Boy Scout councils under pressure to share sex abuse costs

The Associated Press Nine sex-abuse lawsuits were filed Tuesday in upstate New York against three Boy Scout local councils, signaling an escalation of efforts to pressure councils nationwide to pay a big share of an eventual settlement in the Scouts' bankruptcy proceedings.

NEW YORK — Nine sex abuse lawsuits were filed Tuesday in New York against three Boy Scout local councils, signaling an escalation of efforts to pressure councils nationwide to pay a big share of an eventual settlement in the Scouts’ bankruptcy proceedings.

The lawsuits were filed shortly after an easing of coronavirus lockdown rules enabled courts in some parts of New York to resume the handling of civil cases.

A lawye coordinating the filing, Mike Pfau, said his Seattle-based firm expects to file scores more lawsuits in other parts of New York, as well as in New Jersey and California, after full reopening of courts there.

Oregon-based Crew Janci LLP and Chicago-based Hurley McKenna & Mertz said they had similar plans, indicating there could be hundreds of such lawsuits altogether.

At least through June 8, an injunction issued by the bankruptcy judge, Laurie Selber Silverstein, blocks the lawyers from proceeding with lawsuits against the local councils. But several lawyers said they will press for the injunction to be lifted unless the councils’ financial information is fully disclosed and they agree to contribute significantly to a proposed victim compensation fund.

“The local councils are required to make a substantial contribution,” said Stephen Crew, of Crew Janci. “If they don’t, the plan won’t be approved.”

The Boy Scouts of America filed for Chapter 11 bankruptcy protection in February in hopes of surviving a barrage of lawsuits, many of them made possible by recent changes in state laws to allow people to sue over long-ago sexual abuse.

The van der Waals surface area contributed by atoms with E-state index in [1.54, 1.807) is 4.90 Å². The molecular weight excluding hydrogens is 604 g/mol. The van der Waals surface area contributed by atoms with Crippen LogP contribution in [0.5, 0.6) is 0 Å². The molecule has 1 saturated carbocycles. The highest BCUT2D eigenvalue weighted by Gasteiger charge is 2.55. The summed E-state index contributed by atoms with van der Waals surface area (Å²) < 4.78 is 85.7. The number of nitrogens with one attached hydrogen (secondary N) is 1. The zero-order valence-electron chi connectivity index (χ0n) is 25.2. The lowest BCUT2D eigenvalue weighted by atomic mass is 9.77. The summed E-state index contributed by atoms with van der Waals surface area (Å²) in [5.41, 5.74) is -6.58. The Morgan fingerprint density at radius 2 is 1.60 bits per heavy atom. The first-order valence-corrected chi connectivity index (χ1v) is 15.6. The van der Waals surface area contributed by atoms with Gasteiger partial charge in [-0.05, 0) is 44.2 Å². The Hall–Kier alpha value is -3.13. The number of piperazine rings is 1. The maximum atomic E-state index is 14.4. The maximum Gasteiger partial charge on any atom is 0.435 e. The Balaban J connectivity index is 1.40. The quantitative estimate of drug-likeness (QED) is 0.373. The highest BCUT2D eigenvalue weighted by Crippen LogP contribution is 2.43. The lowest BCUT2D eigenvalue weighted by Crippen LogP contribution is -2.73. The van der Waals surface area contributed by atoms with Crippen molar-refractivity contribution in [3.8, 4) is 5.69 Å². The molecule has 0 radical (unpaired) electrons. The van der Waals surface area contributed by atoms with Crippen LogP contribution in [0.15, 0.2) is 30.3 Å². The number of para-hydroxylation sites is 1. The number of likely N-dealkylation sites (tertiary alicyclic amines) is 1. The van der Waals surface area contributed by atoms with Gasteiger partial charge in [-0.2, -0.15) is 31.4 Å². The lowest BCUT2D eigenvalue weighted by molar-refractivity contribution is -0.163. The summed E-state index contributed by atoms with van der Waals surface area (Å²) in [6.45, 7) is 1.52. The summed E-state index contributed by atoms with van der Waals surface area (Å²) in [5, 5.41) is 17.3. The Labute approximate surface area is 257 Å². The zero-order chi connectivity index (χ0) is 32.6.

Proceedings are underway at federal bankruptcy court in Delaware aimed at creating a compensation fund for thousands of men molested as youngsters decades ago by scoutmasters or other leaders.

In its bankruptcy filing, the BSA said the 261 local councils, which have extensive property holdings and other assets, are separate legal entities and should not be included as debtors in the case.

The councils are represented by an ad hoc committee in the proceedings, and negotiations are in progress over disclosure of their assets and records as a step toward determining their contributions to the compensation fund.

Pfau said he was skeptical the councils would agree to contributions large enough to forestall lawsuits against them.

 

Lawyer Tim Kosnoff, whose Abused in Scouting legal team says it’s representing 3,200 clients in the bankruptcy case, estimated that the local councils possess roughly 80% of total Boy Scouts assets, compared with about 20% for the Texas-based national office.

Kosnoff said he worries some local councils might try to transfer assets in a way that would put them out of reach of bankruptcy proceedings; he wants Silverstein to prohibit that.

It’s not yet known how many claimants there will be in the bankruptcy case. Some lawyers say the number could approach 10,000 by Nov. 16, the deadline that was set Monday for abuse victims to file claims.

More than 12,000 boys have been molested by 7,800 abusers since the 1920s, according to Boy Scout files revealed in court papers. Most of the more recent cases date to the 1960s, ’70s and ’80s, before the Boy Scouts adopted mandatory criminal background checks and abuse prevention training and protocols for all staff and volunteers.

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